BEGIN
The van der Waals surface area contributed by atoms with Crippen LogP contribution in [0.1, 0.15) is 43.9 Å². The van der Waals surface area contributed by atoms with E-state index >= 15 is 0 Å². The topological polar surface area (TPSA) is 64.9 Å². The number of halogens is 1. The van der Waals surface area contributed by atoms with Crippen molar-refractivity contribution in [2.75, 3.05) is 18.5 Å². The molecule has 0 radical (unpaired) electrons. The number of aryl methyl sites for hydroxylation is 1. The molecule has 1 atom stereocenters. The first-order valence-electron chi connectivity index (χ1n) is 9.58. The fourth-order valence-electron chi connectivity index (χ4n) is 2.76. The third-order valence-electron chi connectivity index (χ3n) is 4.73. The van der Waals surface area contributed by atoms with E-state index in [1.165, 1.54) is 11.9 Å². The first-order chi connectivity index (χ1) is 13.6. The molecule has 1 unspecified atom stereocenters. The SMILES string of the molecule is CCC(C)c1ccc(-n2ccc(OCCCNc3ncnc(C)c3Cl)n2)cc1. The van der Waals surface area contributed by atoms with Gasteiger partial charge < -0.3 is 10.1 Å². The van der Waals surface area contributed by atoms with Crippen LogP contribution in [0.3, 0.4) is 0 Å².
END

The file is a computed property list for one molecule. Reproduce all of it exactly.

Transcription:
The van der Waals surface area contributed by atoms with Crippen LogP contribution in [0.1, 0.15) is 43.9 Å². The van der Waals surface area contributed by atoms with E-state index >= 15 is 0 Å². The topological polar surface area (TPSA) is 64.9 Å². The number of halogens is 1. The van der Waals surface area contributed by atoms with Crippen molar-refractivity contribution in [2.75, 3.05) is 18.5 Å². The molecule has 0 radical (unpaired) electrons. The number of aryl methyl sites for hydroxylation is 1. The molecule has 1 atom stereocenters. The first-order valence-electron chi connectivity index (χ1n) is 9.58. The fourth-order valence-electron chi connectivity index (χ4n) is 2.76. The third-order valence-electron chi connectivity index (χ3n) is 4.73. The van der Waals surface area contributed by atoms with E-state index in [1.165, 1.54) is 11.9 Å². The first-order chi connectivity index (χ1) is 13.6. The molecule has 1 unspecified atom stereocenters. The SMILES string of the molecule is CCC(C)c1ccc(-n2ccc(OCCCNc3ncnc(C)c3Cl)n2)cc1. The van der Waals surface area contributed by atoms with Gasteiger partial charge < -0.3 is 10.1 Å². The van der Waals surface area contributed by atoms with Crippen LogP contribution in [0.3, 0.4) is 0 Å².